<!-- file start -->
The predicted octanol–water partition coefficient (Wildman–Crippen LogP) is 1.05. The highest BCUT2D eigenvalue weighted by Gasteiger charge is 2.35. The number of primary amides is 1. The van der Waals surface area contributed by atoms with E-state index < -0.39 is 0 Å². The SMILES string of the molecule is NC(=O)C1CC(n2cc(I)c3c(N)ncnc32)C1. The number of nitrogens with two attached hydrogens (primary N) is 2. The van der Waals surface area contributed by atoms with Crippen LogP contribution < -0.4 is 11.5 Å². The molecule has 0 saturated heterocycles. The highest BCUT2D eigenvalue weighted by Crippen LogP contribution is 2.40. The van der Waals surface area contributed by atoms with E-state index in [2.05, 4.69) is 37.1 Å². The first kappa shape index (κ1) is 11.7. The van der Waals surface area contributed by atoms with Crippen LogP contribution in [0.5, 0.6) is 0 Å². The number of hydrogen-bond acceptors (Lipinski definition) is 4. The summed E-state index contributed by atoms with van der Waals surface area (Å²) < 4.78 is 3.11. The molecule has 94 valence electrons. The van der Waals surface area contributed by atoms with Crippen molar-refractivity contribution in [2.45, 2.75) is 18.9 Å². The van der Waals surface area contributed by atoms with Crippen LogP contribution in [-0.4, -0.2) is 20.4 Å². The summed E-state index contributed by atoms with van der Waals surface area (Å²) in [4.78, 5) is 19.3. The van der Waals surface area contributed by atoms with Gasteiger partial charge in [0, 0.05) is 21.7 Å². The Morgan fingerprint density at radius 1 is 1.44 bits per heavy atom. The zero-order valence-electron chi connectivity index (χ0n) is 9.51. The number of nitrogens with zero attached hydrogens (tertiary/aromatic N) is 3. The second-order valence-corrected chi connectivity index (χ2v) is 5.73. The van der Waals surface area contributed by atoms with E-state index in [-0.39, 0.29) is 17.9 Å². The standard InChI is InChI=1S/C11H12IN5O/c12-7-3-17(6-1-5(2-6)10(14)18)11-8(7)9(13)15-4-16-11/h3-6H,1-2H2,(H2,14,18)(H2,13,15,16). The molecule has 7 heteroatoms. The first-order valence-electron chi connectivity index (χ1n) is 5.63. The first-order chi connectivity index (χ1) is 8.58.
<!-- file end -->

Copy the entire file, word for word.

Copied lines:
The predicted octanol–water partition coefficient (Wildman–Crippen LogP) is 1.05. The highest BCUT2D eigenvalue weighted by Gasteiger charge is 2.35. The number of primary amides is 1. The van der Waals surface area contributed by atoms with E-state index < -0.39 is 0 Å². The SMILES string of the molecule is NC(=O)C1CC(n2cc(I)c3c(N)ncnc32)C1. The number of nitrogens with two attached hydrogens (primary N) is 2. The van der Waals surface area contributed by atoms with Crippen LogP contribution < -0.4 is 11.5 Å². The molecule has 0 saturated heterocycles. The highest BCUT2D eigenvalue weighted by Crippen LogP contribution is 2.40. The van der Waals surface area contributed by atoms with E-state index in [2.05, 4.69) is 37.1 Å². The first kappa shape index (κ1) is 11.7. The van der Waals surface area contributed by atoms with Crippen LogP contribution in [0.5, 0.6) is 0 Å². The number of hydrogen-bond acceptors (Lipinski definition) is 4. The summed E-state index contributed by atoms with van der Waals surface area (Å²) < 4.78 is 3.11. The molecule has 94 valence electrons. The van der Waals surface area contributed by atoms with Crippen molar-refractivity contribution in [2.45, 2.75) is 18.9 Å². The van der Waals surface area contributed by atoms with Crippen LogP contribution in [-0.4, -0.2) is 20.4 Å². The summed E-state index contributed by atoms with van der Waals surface area (Å²) in [4.78, 5) is 19.3. The van der Waals surface area contributed by atoms with Gasteiger partial charge in [0, 0.05) is 21.7 Å². The Morgan fingerprint density at radius 1 is 1.44 bits per heavy atom. The zero-order valence-electron chi connectivity index (χ0n) is 9.51. The number of nitrogens with zero attached hydrogens (tertiary/aromatic N) is 3. The second-order valence-corrected chi connectivity index (χ2v) is 5.73. The van der Waals surface area contributed by atoms with E-state index in [-0.39, 0.29) is 17.9 Å². The standard InChI is InChI=1S/C11H12IN5O/c12-7-3-17(6-1-5(2-6)10(14)18)11-8(7)9(13)15-4-16-11/h3-6H,1-2H2,(H2,14,18)(H2,13,15,16). The molecule has 7 heteroatoms. The first-order valence-electron chi connectivity index (χ1n) is 5.63. The first-order chi connectivity index (χ1) is 8.58.